The results presented here were obtained from P(VDF-TrFE) 50/50 (50 mole percent of VDF), which has a relatively low F-P transition temperature (70°C) and small polarization hysteresis compared with compositions with higher VDF mole percent (6). The copolymer was from Solvay and Cie of Bruxelles, Belgium. The film we used was fabricated by melt-pressing powder at 225°C and then slowly cooling it to room temperature. The film thickness was between 25 and 40 μm. The irradiation treatment was carried out in a nitrogen atmosphere with 3-MeV electrons and the dose was in the range between 4 × 105 and 106 Gy (1 Gy = 100 rads). Several temperatures were chosen for the irradiation; we report results obtained from films irradiated at 120°C with 4 × 105 Gy. For the electric measurement, gold electrodes sputtered onto the film surfaces were used.

We characterized the electric field–induced strain with a bimorph-based strain sensor designed specifically for polymer film strain measurement (14). The polarization hysteresis loop was measured by a Sawyer-Tower circuit (15). The frequency range for the polarization and strain measurement was from 1 to 10 Hz. The dielectric constant was evaluated by an HP multifrequency LCR meter equipped with a temperature chamber. The elastic compliance was measured by a dynamic mechanical analyzer in the frequency range from 1 to 200 Hz (16). P(VDF-TrFE) 50/50 film measured at room temperature before irradiation exhibited a well-defined ferroelectric polarization hysteresis loop (Fig. 2A) with a coreceive field at 45 MV/m (the field level at P= 0 in the hysteresis loop) and a remanent polarization of 6.4 μC/cm2 (the polarization level at E = 0 in the hysteresis loop). In contrast, the sample irradiated with 4 × 105 Gy at 120°C exhibited a slim hysteresis loop, and the polarization level of the sample was also reduced (Fig. 2B). A similar result was obtained for samples irradiated at room temperature with an electron dose of 8 × 105 Gy. These results show that the defect structure introduced by electron irradiation cannot be recovered by application of high electric fields—which is crucial for electromechanical device applications—whereas the large polarization hysteresis can be removed by irradiation.

Figure 2

The polarization hysteresis loops of P(VDF-TrFE) 50/50 copolymer measured at room temperature: (A) before irradiation and (B) after irradiation with 4 × 105 Gy at 120°C. Pis the polarization and E is the electric field.

After the irradiation, the films showed a high strain response (Fig. 3A). At room temperature, under an electric field of 150 MV/m, which is the limit of the current experiment apparatus, the longitudinal strain (strain in the film thickness direction) can reach more than 4%. In addition, the strain response exhibited little hysteresis and followed an approximately electrostrictive relation between the strain S and polarization P, S =QP 2, where the proportional coefficientQ is the charge-related longitudinal electrostrictive coefficient (17). As shown in Fig. 3B, the plot ofS versus P 2 is nearly a straight line, yielding the electrostrictive coefficient Q = –13.5 m4/C2. In an early study, the electrostrictive coefficient Q of several P(VDF-TrFE) copolymers in the ferroelectric phase was extrapolated from the strain versus polarization hysteresis loop and found to be in the range from –2.1 to –2.5 m4/C2 (18). It should be pointed out that in complex materials like P(VDF-TrFE) copolymers, several polarization mechanisms exist such as those due to the phase transformation, the domain boundary motion, the motion of the interface between crystalline and amorphous phases, and dipolar motion in the polymer chain (6). The large increase of Q in the irradiated materials compared with Q in unirradiated ones could be attributed to the difference in the polarization responses in the two materials.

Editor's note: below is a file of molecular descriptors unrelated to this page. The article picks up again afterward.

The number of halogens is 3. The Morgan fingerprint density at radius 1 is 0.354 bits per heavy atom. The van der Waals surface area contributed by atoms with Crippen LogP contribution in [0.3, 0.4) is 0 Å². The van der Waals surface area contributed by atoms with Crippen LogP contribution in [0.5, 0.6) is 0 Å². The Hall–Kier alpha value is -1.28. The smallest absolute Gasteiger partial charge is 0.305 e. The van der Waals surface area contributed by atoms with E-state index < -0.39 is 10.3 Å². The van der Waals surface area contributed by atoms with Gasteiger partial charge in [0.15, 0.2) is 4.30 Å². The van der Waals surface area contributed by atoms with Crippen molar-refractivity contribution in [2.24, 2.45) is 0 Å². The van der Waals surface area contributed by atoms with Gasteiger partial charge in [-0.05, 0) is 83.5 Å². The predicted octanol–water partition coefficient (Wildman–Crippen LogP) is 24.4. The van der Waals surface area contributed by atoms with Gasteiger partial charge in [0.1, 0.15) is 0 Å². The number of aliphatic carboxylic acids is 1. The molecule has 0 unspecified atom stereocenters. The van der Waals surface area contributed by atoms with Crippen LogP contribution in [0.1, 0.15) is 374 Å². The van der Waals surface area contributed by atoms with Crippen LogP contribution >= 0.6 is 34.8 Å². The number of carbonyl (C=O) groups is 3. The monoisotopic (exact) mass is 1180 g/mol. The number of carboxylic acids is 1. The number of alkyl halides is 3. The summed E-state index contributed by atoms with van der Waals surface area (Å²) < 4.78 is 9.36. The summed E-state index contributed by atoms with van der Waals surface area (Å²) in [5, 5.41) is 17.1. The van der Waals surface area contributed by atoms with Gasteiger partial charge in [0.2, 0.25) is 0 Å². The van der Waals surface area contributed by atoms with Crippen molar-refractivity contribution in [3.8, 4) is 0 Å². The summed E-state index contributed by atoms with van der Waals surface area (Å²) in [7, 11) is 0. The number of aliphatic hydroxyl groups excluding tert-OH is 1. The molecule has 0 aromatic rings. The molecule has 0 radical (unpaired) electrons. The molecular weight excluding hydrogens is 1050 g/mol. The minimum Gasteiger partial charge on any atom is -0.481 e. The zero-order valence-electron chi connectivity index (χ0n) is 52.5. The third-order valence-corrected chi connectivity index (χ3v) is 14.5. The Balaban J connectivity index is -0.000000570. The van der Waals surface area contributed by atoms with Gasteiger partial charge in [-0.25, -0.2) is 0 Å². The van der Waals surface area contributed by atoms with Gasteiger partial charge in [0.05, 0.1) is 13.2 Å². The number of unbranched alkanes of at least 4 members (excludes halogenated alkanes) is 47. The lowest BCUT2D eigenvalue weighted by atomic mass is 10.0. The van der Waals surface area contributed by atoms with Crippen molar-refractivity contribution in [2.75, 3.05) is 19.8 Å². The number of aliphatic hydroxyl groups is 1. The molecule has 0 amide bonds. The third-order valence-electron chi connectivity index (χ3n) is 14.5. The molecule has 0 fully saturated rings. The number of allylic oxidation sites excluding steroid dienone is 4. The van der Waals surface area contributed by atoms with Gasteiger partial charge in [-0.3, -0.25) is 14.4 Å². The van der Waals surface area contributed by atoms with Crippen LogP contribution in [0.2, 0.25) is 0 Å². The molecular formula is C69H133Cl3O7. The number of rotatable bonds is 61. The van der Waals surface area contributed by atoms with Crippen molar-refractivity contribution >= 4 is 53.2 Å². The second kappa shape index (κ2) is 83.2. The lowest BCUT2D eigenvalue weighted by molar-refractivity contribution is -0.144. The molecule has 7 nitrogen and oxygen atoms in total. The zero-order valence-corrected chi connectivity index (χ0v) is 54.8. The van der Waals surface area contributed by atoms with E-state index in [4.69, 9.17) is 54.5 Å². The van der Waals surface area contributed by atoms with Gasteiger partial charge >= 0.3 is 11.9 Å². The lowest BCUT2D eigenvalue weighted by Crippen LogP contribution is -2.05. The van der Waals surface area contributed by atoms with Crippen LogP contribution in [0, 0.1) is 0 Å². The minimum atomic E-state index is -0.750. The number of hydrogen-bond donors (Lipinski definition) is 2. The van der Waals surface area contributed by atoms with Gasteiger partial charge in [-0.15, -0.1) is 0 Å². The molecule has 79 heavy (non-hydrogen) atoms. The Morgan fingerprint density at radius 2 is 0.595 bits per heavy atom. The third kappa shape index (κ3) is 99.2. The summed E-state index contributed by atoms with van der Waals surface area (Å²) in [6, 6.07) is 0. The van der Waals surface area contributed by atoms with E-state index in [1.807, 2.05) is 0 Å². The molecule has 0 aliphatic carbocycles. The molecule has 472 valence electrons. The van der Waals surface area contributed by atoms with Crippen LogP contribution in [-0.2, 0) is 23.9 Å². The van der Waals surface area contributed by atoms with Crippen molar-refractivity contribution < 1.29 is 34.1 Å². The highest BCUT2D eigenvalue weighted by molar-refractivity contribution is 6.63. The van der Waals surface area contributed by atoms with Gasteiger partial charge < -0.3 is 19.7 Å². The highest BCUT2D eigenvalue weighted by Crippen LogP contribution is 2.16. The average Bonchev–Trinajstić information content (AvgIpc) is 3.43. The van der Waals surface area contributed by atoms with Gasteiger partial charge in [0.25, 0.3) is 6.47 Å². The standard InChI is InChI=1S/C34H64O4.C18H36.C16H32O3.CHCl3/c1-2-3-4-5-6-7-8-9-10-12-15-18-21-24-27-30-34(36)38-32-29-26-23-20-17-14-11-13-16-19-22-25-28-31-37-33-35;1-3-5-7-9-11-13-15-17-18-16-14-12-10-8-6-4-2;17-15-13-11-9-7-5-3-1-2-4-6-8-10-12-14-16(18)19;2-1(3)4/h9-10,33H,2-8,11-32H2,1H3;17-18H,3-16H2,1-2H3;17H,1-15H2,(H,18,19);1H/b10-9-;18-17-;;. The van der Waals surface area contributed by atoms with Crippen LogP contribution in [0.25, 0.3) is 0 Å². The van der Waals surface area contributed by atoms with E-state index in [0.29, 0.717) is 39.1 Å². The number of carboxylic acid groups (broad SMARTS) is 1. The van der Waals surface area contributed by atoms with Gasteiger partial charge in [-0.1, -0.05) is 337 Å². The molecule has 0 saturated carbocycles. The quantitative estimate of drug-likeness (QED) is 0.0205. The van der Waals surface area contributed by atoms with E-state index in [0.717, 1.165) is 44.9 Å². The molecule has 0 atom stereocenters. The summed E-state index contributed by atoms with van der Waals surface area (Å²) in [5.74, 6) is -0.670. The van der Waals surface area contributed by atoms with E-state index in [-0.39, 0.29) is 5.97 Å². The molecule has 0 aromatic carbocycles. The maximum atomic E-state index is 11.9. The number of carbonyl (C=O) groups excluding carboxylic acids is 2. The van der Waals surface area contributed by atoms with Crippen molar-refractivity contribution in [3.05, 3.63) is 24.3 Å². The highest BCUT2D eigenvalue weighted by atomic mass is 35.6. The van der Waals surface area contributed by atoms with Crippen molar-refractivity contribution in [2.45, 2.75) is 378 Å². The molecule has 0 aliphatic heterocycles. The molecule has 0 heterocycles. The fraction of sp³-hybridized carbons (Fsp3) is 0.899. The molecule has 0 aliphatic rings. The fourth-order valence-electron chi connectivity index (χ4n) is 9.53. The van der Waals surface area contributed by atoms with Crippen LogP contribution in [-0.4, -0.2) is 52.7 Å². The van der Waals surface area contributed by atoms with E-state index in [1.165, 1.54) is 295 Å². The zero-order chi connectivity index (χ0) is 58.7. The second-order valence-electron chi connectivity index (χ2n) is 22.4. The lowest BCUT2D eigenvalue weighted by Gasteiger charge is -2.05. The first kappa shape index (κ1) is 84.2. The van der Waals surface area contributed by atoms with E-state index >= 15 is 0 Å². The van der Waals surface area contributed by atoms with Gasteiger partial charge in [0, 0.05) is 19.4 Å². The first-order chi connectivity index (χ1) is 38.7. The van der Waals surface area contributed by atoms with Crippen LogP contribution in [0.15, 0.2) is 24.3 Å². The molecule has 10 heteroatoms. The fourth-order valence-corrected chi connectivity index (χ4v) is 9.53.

Figure 3

(A) The strain-field dependence of P(VDF-TrFE) 50/50 copolymer after irradiation with 4 × 105 Gy at 120°C. (B) The electrostrictive relation between the strain and polarization, where the strains atP > 0 and P < 0 regions are overlapped as a result of the dependence of P 2 on the strain. The deviation of the data from a straight line at Snear zero is due to the zero point uncertainty of the measuring set-up.

Clearly, materials with such high electrostrictive strain are attractive for actuator, sensor, and transducer applications. However, in very soft polymers the Maxwell stress effect, originating from the coulomb force of the charges, can deform the material to a high strain level (19, 20); hence, other parameters such as the strain energy density are also used to evaluate an actuator material (21). In Table 1 we compare the irradiated P(VDF-TrFE) copolymer with several currently known materials, including the ferroelectric relaxor single crystal lead-zinc-niobate/lead-titanate (PZN-PT) and a polyurethane elastomer, which have been shown to have an ultrahigh strain response (22–24). Both the volumetric energy density, which is proportional to YS m 2/2 and related to the device volume, and the gravimetric energy density, which is proportional to YS m 2/2ρ and related to the device weight, are included in the table, whereY is the elastic modulus, S m is the strain level, and ρ is the density of the material (21). Apparently, in terms of the strain and strain energy density, the electrostrictive P(VDF-TrFE) copolymer reported here exhibits a notably improved performance compared with traditional piezoceramic and magnetostrictive materials and is on a par with the PZN-PT single crystal.